I’m no expert, in art or in the French language, but I’m rather certain these works by Marcel Vertes (Le Pays a Mon Gout aka The Country to Your Taste, 12 original lithograph prints, circa 1921) and Martin van Maele (De Sceleribus et Criminibus , 11 erotic etchings circa 1908) are not theoretical works expressing confusion or commentary on the corruption of religion or other issues of decadence, but rather are fantasies exploiting such distorted delights — i.e. they are 100% erotica, illustrated meant to arouse.
But does that make them any less interesting in terms of art? Does their age make them more credible as art? Does the status of the artists, one an Oscar winner the other an illustrator for the works of H. G. Wells, improve your opinion? Is it art, erotica, or just plain old porn?
…And if you say “porn” or “old porn,” doesn’t that mean it still moves you?
Which would rather give points for “timeless” or “classic” to the works as well as kudos to the artists themselves, wouldn’t it?
Look at this sketch closely…
My first thought was that this was the agonizingly personal doodles and notations of a woman contemplating abortion. There are lists of check-marked points, like pros and cons, with one side only listing “career, “money,” and “birth control,” while the other lists “guilt,” “alone,” “instability,” “social pressure,” and “environment.”
Frankly, looking at it made me more than a little uncomfortable — not only because I felt like I was reading a page in someone’s private diary, but because I’ve had my own experiences with such thoughts. I wanted to reach out, somehow…
But this work is not the intimate struggles of a lone woman.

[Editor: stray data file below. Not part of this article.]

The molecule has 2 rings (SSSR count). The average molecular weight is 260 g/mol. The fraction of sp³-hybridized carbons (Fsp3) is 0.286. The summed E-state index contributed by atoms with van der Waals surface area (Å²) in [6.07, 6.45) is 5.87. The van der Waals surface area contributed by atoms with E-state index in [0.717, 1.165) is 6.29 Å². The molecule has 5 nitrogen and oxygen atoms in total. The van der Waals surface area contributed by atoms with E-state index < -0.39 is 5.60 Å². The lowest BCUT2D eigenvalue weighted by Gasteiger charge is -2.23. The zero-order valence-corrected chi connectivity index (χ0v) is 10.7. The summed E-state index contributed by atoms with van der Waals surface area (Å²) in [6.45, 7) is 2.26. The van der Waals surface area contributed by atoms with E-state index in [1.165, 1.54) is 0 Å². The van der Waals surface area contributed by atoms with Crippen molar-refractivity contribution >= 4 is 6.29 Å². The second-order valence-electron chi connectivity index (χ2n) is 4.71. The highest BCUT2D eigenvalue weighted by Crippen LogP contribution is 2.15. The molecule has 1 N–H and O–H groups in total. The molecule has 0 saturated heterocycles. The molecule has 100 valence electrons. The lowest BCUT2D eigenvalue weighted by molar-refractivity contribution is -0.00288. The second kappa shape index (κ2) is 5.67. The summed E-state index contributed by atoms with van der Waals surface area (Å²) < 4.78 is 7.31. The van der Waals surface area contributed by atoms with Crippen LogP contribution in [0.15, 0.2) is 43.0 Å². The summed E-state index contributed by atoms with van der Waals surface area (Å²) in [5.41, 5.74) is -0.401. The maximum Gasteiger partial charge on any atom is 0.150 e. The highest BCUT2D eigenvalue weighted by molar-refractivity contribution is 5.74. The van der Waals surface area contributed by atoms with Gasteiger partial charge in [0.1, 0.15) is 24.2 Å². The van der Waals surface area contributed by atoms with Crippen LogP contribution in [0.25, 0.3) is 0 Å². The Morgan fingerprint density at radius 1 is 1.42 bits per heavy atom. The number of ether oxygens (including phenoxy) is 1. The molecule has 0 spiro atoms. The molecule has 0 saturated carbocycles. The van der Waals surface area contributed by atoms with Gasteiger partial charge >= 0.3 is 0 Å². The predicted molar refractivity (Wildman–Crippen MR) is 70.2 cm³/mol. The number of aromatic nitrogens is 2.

It’s the beginnings of a work of art.
Following up on the only credits appearing on the Tumblr page where I found the inked sketchings and notes, I discovered that this sketch is the work of Julian Murphy, self-proclaimed maker of “Tantric Pop Art.” And, according to this interview, this is indeed a page from the artist’s notebook, though no final work is noted. Nor can I identify which work it might have led to. This is problematic for me as seeing the finished work may make me feel a lot differently than I do now.
Few decision are as personal and female — and attacked — as an unplanned, unwanted, or unhealthy pregnancy. Knowing that a man created this?! It’s quite difficult to bear.
Reading the words “excuse/reason“…
seeing an arrow with the words “liquidiser” pointing below the waist on a female figure…
the rectangle drawn around the words “Abortion — Liquidised Asset” in all caps…
some sort of gauges apparently measuring “justification”…
the whole exercise ending in “easioption“.
Easy option?! *snort*
Anger bubbles. Foam flecks my lips.
Even if he’s also done a male version.
Even if some of his works are provocative — in a good way. At least without seeing his notes, reading the words used in his process, there’s the possibility of exploration, of fantasy. But this is the male artist who brings us the blindfolded submissive woman as a vacuum cleaner — what on earth could his intentions of a liquidizing female abortion thing be? Some sort of blender?!
I believe in the right of artists to explore issues; I’m no censor. But when a man uses such painfully loaded language to work on his concept — this concept, I really need to see the final work, to hear the artist discuss his thoughts. Maybe he is as woefully unaware of the language he is using as he is ignorant to the issues women face.